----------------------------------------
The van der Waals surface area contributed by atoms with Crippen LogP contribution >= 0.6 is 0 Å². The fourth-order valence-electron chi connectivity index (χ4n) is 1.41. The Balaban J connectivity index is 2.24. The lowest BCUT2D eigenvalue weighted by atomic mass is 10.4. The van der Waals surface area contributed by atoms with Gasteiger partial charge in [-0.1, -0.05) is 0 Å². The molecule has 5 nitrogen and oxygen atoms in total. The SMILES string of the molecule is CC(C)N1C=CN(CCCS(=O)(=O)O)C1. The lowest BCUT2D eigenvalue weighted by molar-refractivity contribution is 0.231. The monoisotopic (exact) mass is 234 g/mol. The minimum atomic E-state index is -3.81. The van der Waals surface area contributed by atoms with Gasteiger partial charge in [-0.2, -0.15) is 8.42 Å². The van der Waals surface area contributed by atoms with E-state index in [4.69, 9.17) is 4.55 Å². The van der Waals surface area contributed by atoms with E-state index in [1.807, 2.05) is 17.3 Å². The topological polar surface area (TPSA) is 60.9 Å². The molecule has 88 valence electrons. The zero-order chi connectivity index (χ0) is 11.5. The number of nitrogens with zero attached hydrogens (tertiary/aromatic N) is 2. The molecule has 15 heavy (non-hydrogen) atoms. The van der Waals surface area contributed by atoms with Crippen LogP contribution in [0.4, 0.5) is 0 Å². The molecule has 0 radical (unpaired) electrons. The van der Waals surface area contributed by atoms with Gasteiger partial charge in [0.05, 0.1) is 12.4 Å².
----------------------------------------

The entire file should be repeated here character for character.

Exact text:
The van der Waals surface area contributed by atoms with Crippen LogP contribution >= 0.6 is 0 Å². The fourth-order valence-electron chi connectivity index (χ4n) is 1.41. The Balaban J connectivity index is 2.24. The lowest BCUT2D eigenvalue weighted by atomic mass is 10.4. The van der Waals surface area contributed by atoms with Gasteiger partial charge in [-0.1, -0.05) is 0 Å². The molecule has 5 nitrogen and oxygen atoms in total. The SMILES string of the molecule is CC(C)N1C=CN(CCCS(=O)(=O)O)C1. The lowest BCUT2D eigenvalue weighted by molar-refractivity contribution is 0.231. The monoisotopic (exact) mass is 234 g/mol. The minimum atomic E-state index is -3.81. The van der Waals surface area contributed by atoms with Gasteiger partial charge in [-0.2, -0.15) is 8.42 Å². The van der Waals surface area contributed by atoms with E-state index in [4.69, 9.17) is 4.55 Å². The van der Waals surface area contributed by atoms with E-state index in [1.807, 2.05) is 17.3 Å². The topological polar surface area (TPSA) is 60.9 Å². The molecule has 88 valence electrons. The zero-order chi connectivity index (χ0) is 11.5. The number of nitrogens with zero attached hydrogens (tertiary/aromatic N) is 2. The molecule has 15 heavy (non-hydrogen) atoms. The van der Waals surface area contributed by atoms with Crippen LogP contribution in [0.4, 0.5) is 0 Å². The molecule has 0 radical (unpaired) electrons. The van der Waals surface area contributed by atoms with Gasteiger partial charge in [0.05, 0.1) is 12.4 Å².